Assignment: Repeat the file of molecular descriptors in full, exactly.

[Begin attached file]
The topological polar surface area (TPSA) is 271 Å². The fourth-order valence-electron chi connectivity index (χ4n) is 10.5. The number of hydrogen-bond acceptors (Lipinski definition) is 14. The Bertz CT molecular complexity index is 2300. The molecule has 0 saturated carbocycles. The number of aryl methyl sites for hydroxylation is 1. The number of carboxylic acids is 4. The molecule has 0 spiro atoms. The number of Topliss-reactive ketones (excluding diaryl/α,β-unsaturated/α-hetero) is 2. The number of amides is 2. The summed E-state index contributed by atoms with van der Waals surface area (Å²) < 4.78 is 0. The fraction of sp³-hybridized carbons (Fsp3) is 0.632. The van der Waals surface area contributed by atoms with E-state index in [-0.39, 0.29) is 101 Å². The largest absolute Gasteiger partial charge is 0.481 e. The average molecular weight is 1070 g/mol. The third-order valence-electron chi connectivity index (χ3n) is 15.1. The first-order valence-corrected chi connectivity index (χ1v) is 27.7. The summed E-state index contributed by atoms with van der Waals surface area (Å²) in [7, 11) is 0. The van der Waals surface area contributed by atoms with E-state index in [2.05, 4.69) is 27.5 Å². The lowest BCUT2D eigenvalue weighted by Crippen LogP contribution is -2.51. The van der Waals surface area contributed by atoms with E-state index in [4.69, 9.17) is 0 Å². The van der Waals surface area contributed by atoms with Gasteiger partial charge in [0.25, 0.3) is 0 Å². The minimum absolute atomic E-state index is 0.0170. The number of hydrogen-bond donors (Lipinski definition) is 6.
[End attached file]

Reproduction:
The topological polar surface area (TPSA) is 271 Å². The fourth-order valence-electron chi connectivity index (χ4n) is 10.5. The number of hydrogen-bond acceptors (Lipinski definition) is 14. The Bertz CT molecular complexity index is 2300. The molecule has 0 saturated carbocycles. The number of aryl methyl sites for hydroxylation is 1. The number of carboxylic acids is 4. The molecule has 0 spiro atoms. The number of Topliss-reactive ketones (excluding diaryl/α,β-unsaturated/α-hetero) is 2. The number of amides is 2. The summed E-state index contributed by atoms with van der Waals surface area (Å²) < 4.78 is 0. The fraction of sp³-hybridized carbons (Fsp3) is 0.632. The van der Waals surface area contributed by atoms with E-state index in [-0.39, 0.29) is 101 Å². The largest absolute Gasteiger partial charge is 0.481 e. The average molecular weight is 1070 g/mol. The third-order valence-electron chi connectivity index (χ3n) is 15.1. The first-order valence-corrected chi connectivity index (χ1v) is 27.7. The summed E-state index contributed by atoms with van der Waals surface area (Å²) in [7, 11) is 0. The van der Waals surface area contributed by atoms with E-state index in [2.05, 4.69) is 27.5 Å². The lowest BCUT2D eigenvalue weighted by Crippen LogP contribution is -2.51. The van der Waals surface area contributed by atoms with E-state index in [4.69, 9.17) is 0 Å². The van der Waals surface area contributed by atoms with Gasteiger partial charge in [0.25, 0.3) is 0 Å². The minimum absolute atomic E-state index is 0.0170. The number of hydrogen-bond donors (Lipinski definition) is 6.